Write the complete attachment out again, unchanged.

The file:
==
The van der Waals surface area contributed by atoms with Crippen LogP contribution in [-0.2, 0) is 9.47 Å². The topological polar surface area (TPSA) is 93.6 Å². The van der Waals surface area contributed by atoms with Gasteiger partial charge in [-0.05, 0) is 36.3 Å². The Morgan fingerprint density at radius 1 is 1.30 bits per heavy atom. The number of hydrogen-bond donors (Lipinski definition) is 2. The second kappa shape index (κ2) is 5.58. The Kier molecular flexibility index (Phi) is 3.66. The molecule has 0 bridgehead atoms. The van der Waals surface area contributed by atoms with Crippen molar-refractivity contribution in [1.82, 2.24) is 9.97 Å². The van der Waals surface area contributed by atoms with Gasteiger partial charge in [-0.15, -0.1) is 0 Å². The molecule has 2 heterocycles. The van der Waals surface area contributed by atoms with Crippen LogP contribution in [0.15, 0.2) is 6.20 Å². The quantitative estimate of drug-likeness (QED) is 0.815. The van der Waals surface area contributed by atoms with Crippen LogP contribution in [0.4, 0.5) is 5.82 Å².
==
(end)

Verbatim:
The van der Waals surface area contributed by atoms with Crippen LogP contribution in [-0.2, 0) is 9.47 Å². The topological polar surface area (TPSA) is 93.6 Å². The van der Waals surface area contributed by atoms with Gasteiger partial charge in [-0.05, 0) is 36.3 Å². The Morgan fingerprint density at radius 1 is 1.30 bits per heavy atom. The number of hydrogen-bond donors (Lipinski definition) is 2. The second kappa shape index (κ2) is 5.58. The Kier molecular flexibility index (Phi) is 3.66. The molecule has 0 bridgehead atoms. The van der Waals surface area contributed by atoms with Crippen molar-refractivity contribution in [1.82, 2.24) is 9.97 Å². The van der Waals surface area contributed by atoms with Gasteiger partial charge in [-0.15, -0.1) is 0 Å². The molecule has 2 heterocycles. The van der Waals surface area contributed by atoms with Crippen LogP contribution in [0.15, 0.2) is 6.20 Å². The quantitative estimate of drug-likeness (QED) is 0.815. The van der Waals surface area contributed by atoms with Crippen LogP contribution in [0.4, 0.5) is 5.82 Å².